17. The method of claim 13 wherein the hydrophobic substance comprises a higher aliphatic alcohol selected from the group consisting of aliphatic alcohols of 8-18 carbon atoms.
18. The method of claim 14 wherein the hydrophobic substance comprises a higher aliphatic alcohol selected from the group consisting of aliphatic alcohols of 8-18 carbon atoms.
19. The method of claim 17 wherein the higher aliphatic alcohol is lauryl alcohol, myristyl alcohol, cetyl alcohol, stearyl alcohol, or cetostearyl alcohol.
20. The method of claim 18 wherein the higher aliphatic alcohol is lauryl alcohol, myristyl alcohol, cetyl alcohol, stearyl alcohol, or cetostearyl alcohol.
21. The method of claim 13 wherein the hydroxyalkyl cellulose is selected from the group consisting of hydroxymethyl cellulose, hydroxyethyl cellulose, or hydroxy propyl cellulose.
22. The method of claim 14 wherein the hydroxyalkyl cellulose is selected from the group consisting of hydroxymethyl cellulose, hydroxyethyl cellulose, or hydroxypropyl cellulose.
23. The method of claim 15 wherein the hydroxyalkyl cellulose is selected from the group consisting of hydroxymethyl cellulose, hydroxyethyl cellulose, or hydroxypropyl cellulose.
24. The method of claim 16 wherein the hydroxyalkyl cellulose is selected from the group consisting of hydroxymethyl cellulose, hydroxyethyl cellulose, or hydroxypropyl cellulose.
25. The method of claim 17 wherein the hydroxyalkyl cellulose is selected from the group consisting of hydroxymethyl cellulose, hydroxyethyl cellulose, or hydroxypropyl cellulose.
26. The method of claim 18 wherein the hydroxyalkyl cellulose is selected from the group consisting of hydroxymethyl cellulose, hydroxyethyl cellulose, or hydroxypropyl cellulose.
27. The method of claim 19 wherein the hydroxyalkyl cellulose is selected from the group consisting of hydroxymethyl cellulose, hydroxyethyl cellulose, or hydroxypropyl cellulose.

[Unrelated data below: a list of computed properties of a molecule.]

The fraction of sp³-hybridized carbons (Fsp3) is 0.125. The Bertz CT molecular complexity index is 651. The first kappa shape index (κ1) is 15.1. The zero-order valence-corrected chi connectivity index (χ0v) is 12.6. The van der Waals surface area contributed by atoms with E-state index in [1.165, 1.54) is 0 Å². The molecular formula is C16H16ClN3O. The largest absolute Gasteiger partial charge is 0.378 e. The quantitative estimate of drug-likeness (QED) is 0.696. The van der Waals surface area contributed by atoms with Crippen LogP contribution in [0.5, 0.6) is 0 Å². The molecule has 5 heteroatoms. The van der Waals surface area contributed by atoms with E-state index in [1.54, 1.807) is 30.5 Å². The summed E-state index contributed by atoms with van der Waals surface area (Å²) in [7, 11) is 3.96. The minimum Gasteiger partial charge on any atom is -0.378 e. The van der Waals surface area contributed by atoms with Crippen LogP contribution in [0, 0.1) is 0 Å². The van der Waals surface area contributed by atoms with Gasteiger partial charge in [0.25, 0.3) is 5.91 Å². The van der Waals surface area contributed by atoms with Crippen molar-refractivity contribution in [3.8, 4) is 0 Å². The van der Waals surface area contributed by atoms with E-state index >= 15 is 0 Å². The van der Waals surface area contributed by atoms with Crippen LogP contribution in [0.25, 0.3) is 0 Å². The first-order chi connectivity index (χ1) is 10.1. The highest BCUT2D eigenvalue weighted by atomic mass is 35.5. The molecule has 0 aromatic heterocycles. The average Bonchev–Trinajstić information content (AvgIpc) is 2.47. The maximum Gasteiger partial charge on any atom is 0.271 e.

28. A controlled slow release composition comprising:
(a) a hydroxyalkyl cellulose polymer;
(b) a hydrophobic compound; wherein said composition is provided in the substantial absence of a higher aliphatic alcohol
PCT/US1997/011199 1996-06-28 1997-06-24 Slow release pharmaceutical compositions and methods of making same WO1998000143A1 (en)

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US2076096P true 1996-06-28 1996-06-28
US2051396P true 1996-06-28 1996-06-28
US2050896P true 1996-06-28 1996-06-28
US60/020,508 1996-06-28
US60/020,760 1996-06-28
US60/020,513 1996-06-28

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Cited By (3)

* Cited by examiner, † Cited by third party
Publication number Priority date Publication date Assignee Title
US8808737B2 (en) 2007-06-21 2014-08-19 Endo Pharmaceuticals Inc. Method of treating pain utilizing controlled release oxymorphone pharmaceutical compositions and instruction on dosing for renal impairment
US9820982B2 (en) 2001-07-06 2017-11-21 Endo Pharmaceuticals Inc. Oxymorphone controlled release formulations
WO2018208241A1 (en) * 2017-05-10 2018-11-15 İlko Ilaç Sanayi Ve Ticaret Anonim Şirketi Formulation and optimization of controlled release tablets of morphine sulphate

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* Cited by examiner, † Cited by third party
Publication number Priority date Publication date Assignee Title
US9820982B2 (en) 2001-07-06 2017-11-21 Endo Pharmaceuticals Inc. Oxymorphone controlled release formulations
US8808737B2 (en) 2007-06-21 2014-08-19 Endo Pharmaceuticals Inc. Method of treating pain utilizing controlled release oxymorphone pharmaceutical compositions and instruction on dosing for renal impairment
US9789103B2 (en) 2007-06-21 2017-10-17 Endo Pharmaceuticals Inc. Method of treating pain utilizing controlled release oxymorphone pharmaceutical compositions and instruction on dosing for renal impairment
WO2018208241A1 (en) * 2017-05-10 2018-11-15 İlko Ilaç Sanayi Ve Ticaret Anonim Şirketi Formulation and optimization of controlled release tablets of morphine sulphate